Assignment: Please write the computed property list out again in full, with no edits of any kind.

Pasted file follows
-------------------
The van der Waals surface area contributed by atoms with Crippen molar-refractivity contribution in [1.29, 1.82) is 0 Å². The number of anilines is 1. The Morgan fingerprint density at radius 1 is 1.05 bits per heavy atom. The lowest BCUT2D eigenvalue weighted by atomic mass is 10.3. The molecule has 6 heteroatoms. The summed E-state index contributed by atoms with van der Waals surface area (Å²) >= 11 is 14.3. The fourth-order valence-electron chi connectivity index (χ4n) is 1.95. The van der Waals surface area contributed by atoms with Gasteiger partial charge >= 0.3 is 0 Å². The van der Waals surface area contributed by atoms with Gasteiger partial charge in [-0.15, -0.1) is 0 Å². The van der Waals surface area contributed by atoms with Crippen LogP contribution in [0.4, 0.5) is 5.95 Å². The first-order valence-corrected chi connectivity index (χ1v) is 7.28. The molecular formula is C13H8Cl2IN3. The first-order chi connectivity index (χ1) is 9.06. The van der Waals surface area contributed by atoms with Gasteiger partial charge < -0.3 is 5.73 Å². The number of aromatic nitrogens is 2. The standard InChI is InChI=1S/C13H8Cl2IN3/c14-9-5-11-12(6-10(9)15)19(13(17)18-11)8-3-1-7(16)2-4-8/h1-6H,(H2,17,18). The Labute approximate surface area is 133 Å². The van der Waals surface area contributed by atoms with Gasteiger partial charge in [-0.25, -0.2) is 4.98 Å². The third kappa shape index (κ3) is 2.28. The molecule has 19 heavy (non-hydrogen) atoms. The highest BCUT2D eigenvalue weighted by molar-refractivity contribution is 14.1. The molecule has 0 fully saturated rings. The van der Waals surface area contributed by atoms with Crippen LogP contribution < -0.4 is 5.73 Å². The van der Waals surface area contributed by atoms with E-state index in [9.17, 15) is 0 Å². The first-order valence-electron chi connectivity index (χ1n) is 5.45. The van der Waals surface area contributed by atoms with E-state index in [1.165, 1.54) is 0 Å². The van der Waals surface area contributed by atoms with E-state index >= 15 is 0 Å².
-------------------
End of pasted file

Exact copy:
The van der Waals surface area contributed by atoms with Crippen molar-refractivity contribution in [1.29, 1.82) is 0 Å². The number of anilines is 1. The Morgan fingerprint density at radius 1 is 1.05 bits per heavy atom. The lowest BCUT2D eigenvalue weighted by atomic mass is 10.3. The molecule has 6 heteroatoms. The summed E-state index contributed by atoms with van der Waals surface area (Å²) >= 11 is 14.3. The fourth-order valence-electron chi connectivity index (χ4n) is 1.95. The van der Waals surface area contributed by atoms with Gasteiger partial charge >= 0.3 is 0 Å². The van der Waals surface area contributed by atoms with Gasteiger partial charge in [-0.15, -0.1) is 0 Å². The van der Waals surface area contributed by atoms with Crippen LogP contribution in [0.4, 0.5) is 5.95 Å². The first-order valence-corrected chi connectivity index (χ1v) is 7.28. The molecular formula is C13H8Cl2IN3. The first-order chi connectivity index (χ1) is 9.06. The van der Waals surface area contributed by atoms with Gasteiger partial charge < -0.3 is 5.73 Å². The number of aromatic nitrogens is 2. The standard InChI is InChI=1S/C13H8Cl2IN3/c14-9-5-11-12(6-10(9)15)19(13(17)18-11)8-3-1-7(16)2-4-8/h1-6H,(H2,17,18). The Labute approximate surface area is 133 Å². The van der Waals surface area contributed by atoms with Gasteiger partial charge in [-0.25, -0.2) is 4.98 Å². The third kappa shape index (κ3) is 2.28. The molecule has 19 heavy (non-hydrogen) atoms. The highest BCUT2D eigenvalue weighted by molar-refractivity contribution is 14.1. The molecule has 0 fully saturated rings. The van der Waals surface area contributed by atoms with Crippen LogP contribution < -0.4 is 5.73 Å². The van der Waals surface area contributed by atoms with E-state index in [9.17, 15) is 0 Å². The first-order valence-electron chi connectivity index (χ1n) is 5.45. The van der Waals surface area contributed by atoms with E-state index in [1.165, 1.54) is 0 Å². The van der Waals surface area contributed by atoms with E-state index >= 15 is 0 Å².